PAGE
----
[picapp src=”0289/8658e55b-0ee4-453a-8bfe-8863b37d4391.jpg?adImageId=5277901&imageId=292695″ width=”234″ height=”350″ /] Today is a holiday for some people…actually many people if the sparse traffic on the freeway not 1 minute from my home is any indication. Normally Monday mornings look like the photo…gridlock for hours; we’re 45 minutes from San Francisco [that’s 45 minute travel time to The City when traffic is light]. My husband wasn’t actually upset about working today; it meant his normal hour commute to the South Bay Area is light. Made me think that the seas weren’t too crowded when Columbus and his little fleet sailed into western waters; him being first and all.
Or was he?
I’m reading a fascinating book by Gavin Menzies, “1421.” He postulates that 1421 is the year that China discovered America. On the website for the book:
- “…In his first book, 1421, Gavin Menzies argues that a huge Chinese fleet circumnavigated and charted the world years before the first great European voyages of discovery. The evidence for this comes in many different forms: from shipwrecks and ancient maps, to local peoples accounts and their DNA….”
In the Introduction of the book, Menzies says:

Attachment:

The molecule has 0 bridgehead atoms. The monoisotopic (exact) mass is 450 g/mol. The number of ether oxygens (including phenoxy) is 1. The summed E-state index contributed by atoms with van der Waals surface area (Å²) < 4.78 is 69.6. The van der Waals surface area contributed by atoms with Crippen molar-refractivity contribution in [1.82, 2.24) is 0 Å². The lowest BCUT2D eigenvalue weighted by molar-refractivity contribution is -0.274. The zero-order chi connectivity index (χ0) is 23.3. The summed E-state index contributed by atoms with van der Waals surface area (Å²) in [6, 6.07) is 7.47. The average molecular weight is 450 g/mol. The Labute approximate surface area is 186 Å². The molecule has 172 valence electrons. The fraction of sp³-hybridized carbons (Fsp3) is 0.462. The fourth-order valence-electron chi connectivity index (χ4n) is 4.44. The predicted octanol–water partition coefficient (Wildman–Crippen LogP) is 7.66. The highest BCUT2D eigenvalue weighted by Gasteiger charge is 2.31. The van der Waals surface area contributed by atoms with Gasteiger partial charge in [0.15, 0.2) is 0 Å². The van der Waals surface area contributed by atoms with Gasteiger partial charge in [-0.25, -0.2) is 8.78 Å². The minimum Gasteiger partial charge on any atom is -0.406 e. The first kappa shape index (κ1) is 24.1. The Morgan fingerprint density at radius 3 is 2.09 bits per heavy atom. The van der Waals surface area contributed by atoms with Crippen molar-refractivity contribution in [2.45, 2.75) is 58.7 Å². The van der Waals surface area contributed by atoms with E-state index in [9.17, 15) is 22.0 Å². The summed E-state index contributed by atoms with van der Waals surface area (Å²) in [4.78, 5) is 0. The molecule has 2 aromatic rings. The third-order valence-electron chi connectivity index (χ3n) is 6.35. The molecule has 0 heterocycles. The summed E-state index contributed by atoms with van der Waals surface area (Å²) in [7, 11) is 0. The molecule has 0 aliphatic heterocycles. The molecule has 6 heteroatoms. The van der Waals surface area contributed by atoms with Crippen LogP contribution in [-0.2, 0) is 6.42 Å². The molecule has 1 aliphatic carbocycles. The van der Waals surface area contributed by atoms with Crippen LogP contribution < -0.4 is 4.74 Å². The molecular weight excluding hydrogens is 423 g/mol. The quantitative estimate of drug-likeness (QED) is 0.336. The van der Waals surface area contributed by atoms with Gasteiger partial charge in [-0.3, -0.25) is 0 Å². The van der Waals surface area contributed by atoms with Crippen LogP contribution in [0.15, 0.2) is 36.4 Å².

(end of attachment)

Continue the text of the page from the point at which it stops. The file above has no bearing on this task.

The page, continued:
- “…if genuine [an ancient map], it marked lands in places where…no Europeans had ventured for another seven decades….This seemed an incredible revelation-Columbus had not discovered the New World, yet his voyage had always been regarded as an absolutely defining moment….”
It just goes to show you that nothing in this life is written in immutable stone. As business people we ought not to think that the ways we’ve always done business should remain the way we will always do business. Sometimes it just takes time and improved technology to teach us that what we thought was true was actually only a supposition based on available knowledge at the time. Menzies’ book is a testament to that; Pluto no longer being classified as the 9th planet in our solar system is another example; currently there are 92 naturally occurring elements on the Periodic Table – who knows who many more are yet to be discovered?
I have no problem continuing the celebration of Columbus Day…however, once more foundation has been put under the idea that China found it “first,” it would be nice to call it something else; after all, as people we love to have holidays to celebrate and reasons to take off work.
Keep your business alive and thriving by never settling down to the idea that “Columbus” was the only one who discovered the western world. It can be said that to the people already living there, it was never “lost.”